Where Do You Stand on Toxic Chemical Reform? | Seventh Generation
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Where Do You Stand on Toxic Chemical Reform?

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Author: Seventh Generation

Seventh Generation has asked its fans and supporters to join them in urging Congress to strengthen and pass the Chemical Safety Improvement Act (CSIA). But we realize that in order to lend your voice to this effort, you need to know more. This “primer” on toxic chemical reform should give you the facts you need and help you decide where you stand.

Many of us assume that chemicals used to make ordinary products are tested for safety. Sadly, that’s not the case. From baby bottles made with bisphenol-A (BPA) to carpets containing formaldehyde, dangerous chemicals are in our homes and in the products we use every day.

When the Toxic Substances Control Act (TSCA)  became law in 1976, the goal was to ensure the safety of chemicals from manufacture to use and disposal. From the start, it was clear that weaknesses in the law would prevent the Environmental Protection Agency (EPA) from acting on even known health dangers or require testing on specific chemicals. Under TSCA, the EPA must prove a chemical poses an "unreasonable risk" to public health or the environment before it can be regulated. The law allowed 62,000 chemicals to remain on the market without testing and in the more than 30 years since then, testing has been required for only about 200 of those chemicals. In the end, only five have been partially regulated. The rest have never been fully assessed for toxic impacts on human health and the environment.

For the 22,000 chemicals introduced since 1976, chemical manufacturers have provided little or no information to the EPA regarding their potential health or environmental impacts.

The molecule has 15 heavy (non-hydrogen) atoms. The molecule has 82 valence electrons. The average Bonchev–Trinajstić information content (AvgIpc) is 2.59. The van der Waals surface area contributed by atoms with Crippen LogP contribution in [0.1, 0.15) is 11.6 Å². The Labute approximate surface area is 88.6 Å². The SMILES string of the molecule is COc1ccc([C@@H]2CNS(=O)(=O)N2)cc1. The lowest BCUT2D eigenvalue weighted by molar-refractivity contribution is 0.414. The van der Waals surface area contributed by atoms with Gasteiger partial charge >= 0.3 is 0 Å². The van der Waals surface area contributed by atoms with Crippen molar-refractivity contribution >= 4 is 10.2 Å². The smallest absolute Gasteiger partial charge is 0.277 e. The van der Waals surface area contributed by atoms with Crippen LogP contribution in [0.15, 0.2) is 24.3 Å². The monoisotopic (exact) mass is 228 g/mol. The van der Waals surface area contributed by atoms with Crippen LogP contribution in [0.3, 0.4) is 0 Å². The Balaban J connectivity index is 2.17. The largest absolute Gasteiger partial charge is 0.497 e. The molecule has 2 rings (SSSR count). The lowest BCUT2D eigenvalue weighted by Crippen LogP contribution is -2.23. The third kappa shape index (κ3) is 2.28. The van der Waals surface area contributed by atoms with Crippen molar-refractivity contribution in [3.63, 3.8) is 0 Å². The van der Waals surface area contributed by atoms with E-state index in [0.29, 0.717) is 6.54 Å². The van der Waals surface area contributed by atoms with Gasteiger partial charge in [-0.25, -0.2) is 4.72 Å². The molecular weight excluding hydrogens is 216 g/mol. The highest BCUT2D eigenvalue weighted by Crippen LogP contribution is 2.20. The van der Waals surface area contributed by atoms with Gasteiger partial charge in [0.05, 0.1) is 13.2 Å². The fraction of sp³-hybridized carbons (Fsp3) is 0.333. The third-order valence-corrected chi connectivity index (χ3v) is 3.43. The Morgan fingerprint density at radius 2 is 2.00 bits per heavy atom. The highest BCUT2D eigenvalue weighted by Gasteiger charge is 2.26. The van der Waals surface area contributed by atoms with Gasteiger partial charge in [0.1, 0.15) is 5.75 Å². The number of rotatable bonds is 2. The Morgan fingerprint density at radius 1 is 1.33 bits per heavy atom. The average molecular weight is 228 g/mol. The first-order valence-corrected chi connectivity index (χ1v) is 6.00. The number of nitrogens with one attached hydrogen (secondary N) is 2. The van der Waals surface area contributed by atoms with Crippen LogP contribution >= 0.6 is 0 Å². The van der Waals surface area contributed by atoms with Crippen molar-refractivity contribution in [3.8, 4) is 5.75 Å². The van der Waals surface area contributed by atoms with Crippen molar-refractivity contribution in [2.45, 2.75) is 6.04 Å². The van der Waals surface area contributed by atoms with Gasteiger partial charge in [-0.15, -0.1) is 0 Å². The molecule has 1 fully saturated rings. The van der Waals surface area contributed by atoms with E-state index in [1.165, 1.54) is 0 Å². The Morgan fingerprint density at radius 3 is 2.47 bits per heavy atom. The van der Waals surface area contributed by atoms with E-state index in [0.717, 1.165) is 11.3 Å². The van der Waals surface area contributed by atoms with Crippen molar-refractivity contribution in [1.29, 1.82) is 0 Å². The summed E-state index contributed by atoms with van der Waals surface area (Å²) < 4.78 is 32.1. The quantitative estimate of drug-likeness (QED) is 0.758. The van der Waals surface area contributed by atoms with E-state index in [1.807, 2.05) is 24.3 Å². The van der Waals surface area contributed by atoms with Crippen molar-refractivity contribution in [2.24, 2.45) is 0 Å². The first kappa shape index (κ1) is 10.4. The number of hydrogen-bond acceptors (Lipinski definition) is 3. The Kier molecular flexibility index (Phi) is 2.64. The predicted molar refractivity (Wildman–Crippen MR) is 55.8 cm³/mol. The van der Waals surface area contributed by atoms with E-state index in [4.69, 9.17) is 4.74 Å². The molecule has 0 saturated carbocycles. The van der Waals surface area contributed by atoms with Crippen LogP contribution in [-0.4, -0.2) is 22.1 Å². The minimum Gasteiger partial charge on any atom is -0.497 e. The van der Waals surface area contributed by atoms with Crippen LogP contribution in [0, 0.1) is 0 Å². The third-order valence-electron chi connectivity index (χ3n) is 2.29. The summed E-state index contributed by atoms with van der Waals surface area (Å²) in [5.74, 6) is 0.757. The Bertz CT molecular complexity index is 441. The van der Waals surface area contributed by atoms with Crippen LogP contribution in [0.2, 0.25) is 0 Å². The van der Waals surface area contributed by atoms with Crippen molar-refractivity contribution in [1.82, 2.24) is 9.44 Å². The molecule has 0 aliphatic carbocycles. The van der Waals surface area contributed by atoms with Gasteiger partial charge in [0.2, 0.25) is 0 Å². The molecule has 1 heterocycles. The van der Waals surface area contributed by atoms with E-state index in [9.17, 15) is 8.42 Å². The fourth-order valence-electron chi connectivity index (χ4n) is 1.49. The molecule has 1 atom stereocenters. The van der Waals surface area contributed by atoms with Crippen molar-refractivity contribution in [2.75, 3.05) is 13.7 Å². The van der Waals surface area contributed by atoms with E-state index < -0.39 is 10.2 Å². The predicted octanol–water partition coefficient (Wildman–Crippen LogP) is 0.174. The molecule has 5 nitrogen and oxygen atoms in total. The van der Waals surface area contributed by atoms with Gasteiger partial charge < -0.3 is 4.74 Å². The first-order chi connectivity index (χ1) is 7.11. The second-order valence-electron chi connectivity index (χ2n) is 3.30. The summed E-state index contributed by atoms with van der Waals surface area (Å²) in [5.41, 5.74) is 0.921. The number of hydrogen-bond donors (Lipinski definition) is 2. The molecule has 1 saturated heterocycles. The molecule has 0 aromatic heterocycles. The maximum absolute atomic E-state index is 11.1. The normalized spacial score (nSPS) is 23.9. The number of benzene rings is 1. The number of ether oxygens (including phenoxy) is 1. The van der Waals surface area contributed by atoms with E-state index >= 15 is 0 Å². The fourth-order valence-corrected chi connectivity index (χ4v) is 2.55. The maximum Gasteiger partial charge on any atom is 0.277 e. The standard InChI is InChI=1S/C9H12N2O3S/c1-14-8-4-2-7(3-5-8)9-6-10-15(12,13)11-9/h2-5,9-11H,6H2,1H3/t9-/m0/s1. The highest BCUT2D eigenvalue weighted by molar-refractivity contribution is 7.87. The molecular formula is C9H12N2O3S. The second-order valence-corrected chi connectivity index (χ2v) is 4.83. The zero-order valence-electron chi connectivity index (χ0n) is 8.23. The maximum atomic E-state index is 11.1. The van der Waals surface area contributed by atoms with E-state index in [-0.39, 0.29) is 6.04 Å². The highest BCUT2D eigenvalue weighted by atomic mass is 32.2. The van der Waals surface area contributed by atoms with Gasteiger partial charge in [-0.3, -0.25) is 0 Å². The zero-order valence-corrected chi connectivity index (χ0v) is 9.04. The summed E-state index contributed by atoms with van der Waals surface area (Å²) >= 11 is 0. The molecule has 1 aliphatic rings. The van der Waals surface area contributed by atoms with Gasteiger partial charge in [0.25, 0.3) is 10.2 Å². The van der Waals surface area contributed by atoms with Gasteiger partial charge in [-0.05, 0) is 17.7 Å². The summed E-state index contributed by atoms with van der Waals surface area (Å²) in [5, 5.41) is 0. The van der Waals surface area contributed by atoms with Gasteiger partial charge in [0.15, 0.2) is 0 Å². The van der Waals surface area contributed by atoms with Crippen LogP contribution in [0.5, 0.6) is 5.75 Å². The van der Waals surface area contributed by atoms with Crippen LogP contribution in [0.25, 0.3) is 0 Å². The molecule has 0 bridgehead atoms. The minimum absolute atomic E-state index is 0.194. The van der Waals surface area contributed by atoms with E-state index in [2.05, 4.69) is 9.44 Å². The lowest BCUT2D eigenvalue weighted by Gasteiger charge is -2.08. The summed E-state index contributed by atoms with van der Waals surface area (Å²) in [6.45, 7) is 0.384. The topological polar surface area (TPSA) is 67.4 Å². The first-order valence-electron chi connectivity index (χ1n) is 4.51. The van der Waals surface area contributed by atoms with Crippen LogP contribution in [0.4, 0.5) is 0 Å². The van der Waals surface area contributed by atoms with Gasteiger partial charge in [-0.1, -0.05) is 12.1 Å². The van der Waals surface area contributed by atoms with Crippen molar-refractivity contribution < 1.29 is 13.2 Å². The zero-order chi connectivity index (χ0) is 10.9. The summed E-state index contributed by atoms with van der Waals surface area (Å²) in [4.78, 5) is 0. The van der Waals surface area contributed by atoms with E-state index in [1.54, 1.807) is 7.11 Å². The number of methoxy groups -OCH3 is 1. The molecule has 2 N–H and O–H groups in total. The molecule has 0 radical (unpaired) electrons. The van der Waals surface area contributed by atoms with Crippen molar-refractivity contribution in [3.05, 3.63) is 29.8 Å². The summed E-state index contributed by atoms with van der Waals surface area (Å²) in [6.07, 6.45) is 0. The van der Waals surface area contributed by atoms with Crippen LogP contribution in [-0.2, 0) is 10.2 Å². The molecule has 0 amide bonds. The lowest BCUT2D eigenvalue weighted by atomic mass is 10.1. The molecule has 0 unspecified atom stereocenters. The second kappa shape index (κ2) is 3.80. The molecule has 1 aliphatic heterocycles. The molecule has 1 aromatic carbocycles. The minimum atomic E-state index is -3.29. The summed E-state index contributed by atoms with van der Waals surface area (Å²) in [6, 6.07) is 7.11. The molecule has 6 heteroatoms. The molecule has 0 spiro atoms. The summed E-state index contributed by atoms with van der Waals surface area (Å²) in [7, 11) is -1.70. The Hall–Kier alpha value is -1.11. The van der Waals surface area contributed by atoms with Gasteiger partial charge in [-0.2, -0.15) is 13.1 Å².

In an attempt to overhaul TSCA and improve chemical regulation, the Chemical Safety Improvement Act (CSIA), was introduced earlier this year.  Co-sponsored by the late Senator Frank Lautenberg (D-NJ) and Senator David Vitter (R-LA), the bill focuses primarily on preventing chemicals from entering the market until proven safe, rather than allowing them to enter the market and removing them if proven harmful.

The introduction of the bi-partisan Chemical Safety Improvement Act opens the door to meaningful conversation about what effective reform needs to look like. Seventh Generation is part of that conversation, and we’ve voiced our opinion that the bill must be strengthened in order to fully protect our communities. While the proposed bill would give the EPA critical tools it needs to address risks that chemicals pose to health, it does not give them the power to use these tools effectively and efficiently.

That’s why we believe that the current bill must be strengthened in these important areas:

1. The legislation must allow for the EPA to take fast action on the worst chemicals and include specific timetables for such regulatory actions.
2. It must respect the right of states to protect their residents if the federal government fails to do so or is slow to act.
3. Science, not industry influence must drive policy. The bill must go much further to protect scientific integrity from undue industry influence.
4. It must protect the most vulnerable among us, including pregnant women, children, workers and communities who are disproportionately exposed to chemical exposures.
5. The legislation should require that the public has access to information regarding the safety of chemicals; that the responsibility is on chemical manufacturers to demonstrate chemicals are safe before they are allowed to enter the marketplace; and that the federal government invest in developing safer alternatives to toxic chemicals.

The CSIA has the potential to enhance chemical safety and improve the lives of millions. That’s why we’re committed to getting it “right.” We’re combining our small, but influential voice with those of our supporters and our  NGO partners, Women’s Voices for the Earth, the Breast Cancer Fund, and Safer Chemicals, Healthy Families to urge the Senate to strengthen and pass the Chemical Safety Improvement Act. We invite you to join us.

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